24 Nov 2017
Built along the cliffs at about 700 metres above sea level, Preah Vihear Temple seemingly lives amongst the clouds. The marvelous temple is an example of some of the greatest ancient arts and architectural feats in Cambodia. It has become an iconic, cultural jewel and the triumph of hundreds of years of Khmer history.
The temple was registered as a World Heritage Site by Unesco on July 7, 2008.
“The Preah Vihear temple is a masterpiece of Khmer creative genius, a unique testimony to the cultural tradition of civilisation and the most outstanding architectural feat of an ancient technological ensemble, with a landscape illustrating a significant stage in human history,” said Chuch Phoeun, secretary of state at the Ministry of Culture and Fine Arts.
According to scripts found at the site, there were about 10 ancient kings involved in the construction of the site between the ninth and 12th centuries. Most of the work was done by six of them. The temple was started by King Yasovarman I (889-910 AD), who built the foundations and the eastern stairs, which rise about a kilometre above the forested plains below it.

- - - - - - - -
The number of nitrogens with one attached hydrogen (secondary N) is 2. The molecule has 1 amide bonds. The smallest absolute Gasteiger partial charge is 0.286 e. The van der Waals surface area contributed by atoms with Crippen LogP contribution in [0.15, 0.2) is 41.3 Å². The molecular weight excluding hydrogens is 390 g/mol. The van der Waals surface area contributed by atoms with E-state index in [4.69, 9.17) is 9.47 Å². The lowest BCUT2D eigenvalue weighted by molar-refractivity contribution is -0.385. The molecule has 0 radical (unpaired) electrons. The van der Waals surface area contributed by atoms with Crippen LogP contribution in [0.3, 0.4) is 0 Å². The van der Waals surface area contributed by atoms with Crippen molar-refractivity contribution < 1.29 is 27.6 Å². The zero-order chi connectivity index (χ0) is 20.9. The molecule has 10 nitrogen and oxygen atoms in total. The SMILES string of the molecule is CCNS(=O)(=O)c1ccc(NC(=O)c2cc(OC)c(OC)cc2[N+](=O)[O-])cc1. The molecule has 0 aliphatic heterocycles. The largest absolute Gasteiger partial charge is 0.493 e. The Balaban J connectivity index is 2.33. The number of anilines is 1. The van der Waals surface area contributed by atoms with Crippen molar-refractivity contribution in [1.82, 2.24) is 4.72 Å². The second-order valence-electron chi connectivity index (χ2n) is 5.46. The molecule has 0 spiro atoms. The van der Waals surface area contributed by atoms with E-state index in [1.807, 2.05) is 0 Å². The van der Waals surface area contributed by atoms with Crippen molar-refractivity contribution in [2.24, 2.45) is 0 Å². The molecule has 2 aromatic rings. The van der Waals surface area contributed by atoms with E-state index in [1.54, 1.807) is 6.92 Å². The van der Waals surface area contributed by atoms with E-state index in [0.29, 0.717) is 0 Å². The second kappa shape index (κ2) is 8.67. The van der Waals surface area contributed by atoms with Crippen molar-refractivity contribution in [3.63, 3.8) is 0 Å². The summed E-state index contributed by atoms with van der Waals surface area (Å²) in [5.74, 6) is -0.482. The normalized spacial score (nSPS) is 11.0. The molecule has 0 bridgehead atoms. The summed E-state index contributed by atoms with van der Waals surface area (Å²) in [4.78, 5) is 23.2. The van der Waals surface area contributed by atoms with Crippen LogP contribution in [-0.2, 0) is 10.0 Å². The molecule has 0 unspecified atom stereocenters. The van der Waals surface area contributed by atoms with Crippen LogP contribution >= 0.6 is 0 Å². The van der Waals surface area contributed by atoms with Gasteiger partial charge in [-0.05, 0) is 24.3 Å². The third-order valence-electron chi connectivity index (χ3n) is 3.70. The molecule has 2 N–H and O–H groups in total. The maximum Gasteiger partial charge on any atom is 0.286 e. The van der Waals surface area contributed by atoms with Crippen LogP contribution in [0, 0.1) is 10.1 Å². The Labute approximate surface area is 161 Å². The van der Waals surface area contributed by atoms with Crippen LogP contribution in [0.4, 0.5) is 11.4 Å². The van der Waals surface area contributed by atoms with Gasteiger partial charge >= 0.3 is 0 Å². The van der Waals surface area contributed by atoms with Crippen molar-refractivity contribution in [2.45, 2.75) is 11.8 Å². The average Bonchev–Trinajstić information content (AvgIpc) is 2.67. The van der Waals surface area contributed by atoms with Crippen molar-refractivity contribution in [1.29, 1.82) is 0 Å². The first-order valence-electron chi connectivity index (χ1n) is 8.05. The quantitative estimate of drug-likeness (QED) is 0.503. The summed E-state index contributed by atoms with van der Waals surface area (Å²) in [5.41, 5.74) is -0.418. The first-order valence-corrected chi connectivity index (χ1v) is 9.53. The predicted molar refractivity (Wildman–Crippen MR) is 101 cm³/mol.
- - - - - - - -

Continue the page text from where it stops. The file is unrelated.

King SuryavarmanI (1002-1050) and his son King Udayadityavarman II (1050-1068) pushed for many of the larger carved stones found in the temple. King Jayavarman VI (1080-1107), King Dharanindravarman I (1107-1112), and King Suryavarman II (1113-1150) added the finishing touches.
“The PreahVihear temple was dedicated to Shiva, the God of the Brahman religion, but it was not cut off from Buddhism because most of the kings who helped build this temple understood Buddhism,” Phoeun said.